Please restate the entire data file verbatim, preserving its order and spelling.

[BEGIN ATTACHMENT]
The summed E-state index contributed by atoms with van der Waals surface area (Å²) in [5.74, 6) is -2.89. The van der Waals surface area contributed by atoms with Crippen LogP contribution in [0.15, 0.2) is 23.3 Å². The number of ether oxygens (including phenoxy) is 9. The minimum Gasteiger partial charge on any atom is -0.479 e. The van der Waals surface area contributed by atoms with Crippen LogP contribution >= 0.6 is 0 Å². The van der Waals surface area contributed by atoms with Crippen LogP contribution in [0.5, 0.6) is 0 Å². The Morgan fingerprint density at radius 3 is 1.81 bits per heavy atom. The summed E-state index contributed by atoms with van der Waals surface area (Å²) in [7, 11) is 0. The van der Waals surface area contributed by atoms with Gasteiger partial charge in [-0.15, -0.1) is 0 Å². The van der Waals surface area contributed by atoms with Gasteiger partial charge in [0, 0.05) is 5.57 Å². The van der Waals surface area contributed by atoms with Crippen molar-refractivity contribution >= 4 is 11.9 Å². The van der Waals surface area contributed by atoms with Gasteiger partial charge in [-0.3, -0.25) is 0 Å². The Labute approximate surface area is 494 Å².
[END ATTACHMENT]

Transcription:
The summed E-state index contributed by atoms with van der Waals surface area (Å²) in [5.74, 6) is -2.89. The van der Waals surface area contributed by atoms with Crippen LogP contribution in [0.15, 0.2) is 23.3 Å². The number of ether oxygens (including phenoxy) is 9. The minimum Gasteiger partial charge on any atom is -0.479 e. The van der Waals surface area contributed by atoms with Crippen LogP contribution >= 0.6 is 0 Å². The van der Waals surface area contributed by atoms with Crippen LogP contribution in [0.5, 0.6) is 0 Å². The Morgan fingerprint density at radius 3 is 1.81 bits per heavy atom. The summed E-state index contributed by atoms with van der Waals surface area (Å²) in [7, 11) is 0. The van der Waals surface area contributed by atoms with Gasteiger partial charge in [-0.15, -0.1) is 0 Å². The van der Waals surface area contributed by atoms with Gasteiger partial charge in [0, 0.05) is 5.57 Å². The van der Waals surface area contributed by atoms with Crippen molar-refractivity contribution >= 4 is 11.9 Å². The van der Waals surface area contributed by atoms with Gasteiger partial charge in [-0.3, -0.25) is 0 Å². The Labute approximate surface area is 494 Å².